Thank you for your continued support.


Gerlinde Van de Walle, D.V.M, Ph.D.

Interim Director

Alfred H. Caspary Professor

Baker Institute for Animal Health

National Academy of Sciences - Colin Parrish

Dr. Colin Parrish stands in his lab on the second floor of the Baker Institute for Animal Health. Photo: John Enright/Baker Institute

In a testament to his outstanding contributions to the field of virology, Colin Parrish, Ph.D. '84, the John M. Olin Professor of Virology at the Baker Institute for Animal Health, was elected as one of the four distinguished 2023 Cornell representatives to the National Academy of Sciences (NAS).

Parrish's work revolves around viruses that have transferred to alternative animal hosts, with a particular emphasis on dogs, giving rise to new epidemic diseases. His research is designed to explain the nuanced mechanisms by which these viruses navigate and propagate within novel host populations, thereby impacting animals such as dogs, cats, raccoons and foxes. His laboratory examines the intricacies of canine parvovirus and influenza viruses, contributing to a deeper understanding of the evolution of new host ranges for naturally emerging viruses.

Dr. Colin Parrish early during his tenure in 1990 at Baker. Photo provided.

A faculty member at Cornell since 1988, Parrish's commitment to advancing scientific knowledge extends beyond the laboratory. His leadership is exemplified by his role as the Director of the Baker Institute from 2010 to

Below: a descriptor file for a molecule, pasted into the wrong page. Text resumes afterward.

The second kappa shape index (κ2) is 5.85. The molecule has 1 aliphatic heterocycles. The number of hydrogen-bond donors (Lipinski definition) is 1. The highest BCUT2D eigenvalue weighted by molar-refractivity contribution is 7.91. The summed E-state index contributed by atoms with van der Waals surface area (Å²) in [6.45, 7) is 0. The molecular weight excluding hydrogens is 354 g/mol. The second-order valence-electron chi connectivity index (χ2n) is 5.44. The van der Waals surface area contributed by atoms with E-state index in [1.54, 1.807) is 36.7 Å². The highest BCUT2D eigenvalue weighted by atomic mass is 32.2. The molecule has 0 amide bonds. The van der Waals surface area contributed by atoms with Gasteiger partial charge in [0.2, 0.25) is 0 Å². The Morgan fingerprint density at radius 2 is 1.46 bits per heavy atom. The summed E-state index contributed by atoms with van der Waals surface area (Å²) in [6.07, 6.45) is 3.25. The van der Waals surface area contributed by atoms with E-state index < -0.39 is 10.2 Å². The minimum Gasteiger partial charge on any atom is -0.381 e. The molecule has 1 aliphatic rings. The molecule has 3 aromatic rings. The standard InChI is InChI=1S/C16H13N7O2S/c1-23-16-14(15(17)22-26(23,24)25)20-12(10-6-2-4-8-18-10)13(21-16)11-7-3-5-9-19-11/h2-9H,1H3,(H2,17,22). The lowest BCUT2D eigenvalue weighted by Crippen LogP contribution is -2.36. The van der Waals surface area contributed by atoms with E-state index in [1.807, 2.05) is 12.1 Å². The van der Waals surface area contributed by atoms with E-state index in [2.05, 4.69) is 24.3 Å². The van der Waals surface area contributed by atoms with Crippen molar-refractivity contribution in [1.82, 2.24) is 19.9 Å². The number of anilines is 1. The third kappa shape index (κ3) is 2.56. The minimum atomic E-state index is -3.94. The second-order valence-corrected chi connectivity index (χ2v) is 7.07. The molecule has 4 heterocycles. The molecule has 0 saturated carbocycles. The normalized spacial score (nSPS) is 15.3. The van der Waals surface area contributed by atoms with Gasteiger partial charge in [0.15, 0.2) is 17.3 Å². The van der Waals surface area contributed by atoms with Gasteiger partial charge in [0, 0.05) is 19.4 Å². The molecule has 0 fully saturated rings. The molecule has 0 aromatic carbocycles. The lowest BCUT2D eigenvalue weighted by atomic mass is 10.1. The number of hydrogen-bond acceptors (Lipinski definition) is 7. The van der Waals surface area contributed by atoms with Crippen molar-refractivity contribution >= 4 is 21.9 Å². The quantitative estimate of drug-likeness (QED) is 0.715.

2016 and his election to a three-year term as the President of the American Society for Virology in 2021.

Parrish's research, spanning molecular virology, structural biology, cell biology, epidemiological analysis, studies of viral pathogenesis and evolutionary analysis, has garnered international acclaim. Awarded a Fulbright scholarship in 2016, he spent the 2016-17 academic year as a visiting professor at the University of Glasgow, Scotland. Moreover, his dedication to excellence in research was underscored by the Association of American Veterinary Medical Colleges, which bestowed upon him the Excellence in Research Award in 2018.

This significant recognition underscores Parrish's distinguished and sustained achievements in original research. The four Cornell honorees stand alongside a select group of 120 members and 23 international members, all elected by the NAS for their exceptional contributions to diverse scientific disciplines.

This year brings the current active membership of the NAS to 2,565, with an additional 526 international members. Seventy-four Cornellians have earned entry to the academy since its inaugural elections in 1863.

Introducing Dr. Mandi de Mestre

Dr. Mandi de Mestre works in her lab on the second floor of the Baker Institute for Animal Health. Photo: John Enright/Baker Institute